In the early 1970s, concerned that the Credo was not as relevant as it had been in the past, Burke set in motion a series of meetings called the Credo Challenge.  The Company had grown rapidly worldwide, with many new employees, and Burke was concerned that that not all of them understood the value of Our Credo as a guide.  So this is what he did:

“We began by bringing in about twenty-five of our managers and laying out for them what we called ‘The Credo Challenge.”  What we said, in effect, was this:  If you do not believe in the Credo, and you aren’t urging your employees to abide by it, then it is an act of pretension.  In that case, you should take it off the wall of your office and throw it away.”  [American Management Association interview with James E. Burke, quoted in Robert Wood Johnson, The Gentleman Rebel, by Lawrence G. Foster, Lillian Press, 1999, p. 615]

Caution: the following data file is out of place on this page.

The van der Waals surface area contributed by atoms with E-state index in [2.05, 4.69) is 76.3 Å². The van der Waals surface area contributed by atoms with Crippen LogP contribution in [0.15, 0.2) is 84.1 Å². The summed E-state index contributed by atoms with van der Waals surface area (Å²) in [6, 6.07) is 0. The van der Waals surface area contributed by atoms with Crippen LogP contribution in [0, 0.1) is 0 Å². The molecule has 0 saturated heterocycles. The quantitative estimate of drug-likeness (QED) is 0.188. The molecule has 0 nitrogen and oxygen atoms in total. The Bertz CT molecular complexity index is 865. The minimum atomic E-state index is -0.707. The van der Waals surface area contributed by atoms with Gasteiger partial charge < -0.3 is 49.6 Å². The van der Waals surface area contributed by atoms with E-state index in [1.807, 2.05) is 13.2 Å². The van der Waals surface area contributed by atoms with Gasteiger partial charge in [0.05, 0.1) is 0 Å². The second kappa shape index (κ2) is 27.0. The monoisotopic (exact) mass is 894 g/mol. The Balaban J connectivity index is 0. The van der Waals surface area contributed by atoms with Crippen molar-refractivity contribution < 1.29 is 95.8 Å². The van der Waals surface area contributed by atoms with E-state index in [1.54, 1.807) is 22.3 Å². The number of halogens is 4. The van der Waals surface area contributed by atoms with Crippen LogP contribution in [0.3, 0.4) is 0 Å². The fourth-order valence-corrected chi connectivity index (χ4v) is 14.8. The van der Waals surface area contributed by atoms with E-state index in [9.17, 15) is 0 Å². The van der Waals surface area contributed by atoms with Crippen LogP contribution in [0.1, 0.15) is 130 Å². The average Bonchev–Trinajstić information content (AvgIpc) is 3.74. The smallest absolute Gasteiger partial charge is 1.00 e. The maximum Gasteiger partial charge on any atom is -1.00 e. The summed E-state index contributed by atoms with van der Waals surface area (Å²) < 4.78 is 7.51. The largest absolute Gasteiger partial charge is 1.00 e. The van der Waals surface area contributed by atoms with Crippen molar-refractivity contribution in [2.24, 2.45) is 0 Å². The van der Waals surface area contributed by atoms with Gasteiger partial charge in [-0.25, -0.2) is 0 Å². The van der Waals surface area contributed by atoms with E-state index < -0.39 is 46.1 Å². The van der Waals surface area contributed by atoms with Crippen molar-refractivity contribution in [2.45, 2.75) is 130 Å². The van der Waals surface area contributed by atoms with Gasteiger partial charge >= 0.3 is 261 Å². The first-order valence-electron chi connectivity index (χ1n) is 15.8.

Burke’s statement – considered heretical at the time – got their attention, and lively discussions ensued, uncovering the fact that Our Credo was as relevant to modern business climates and challenges as it had been to past ones.  Mr. Burke believed that lively and healthy debate produced better decisions, and he generated an extremely healthy debate.  Mr. Burke told the story best: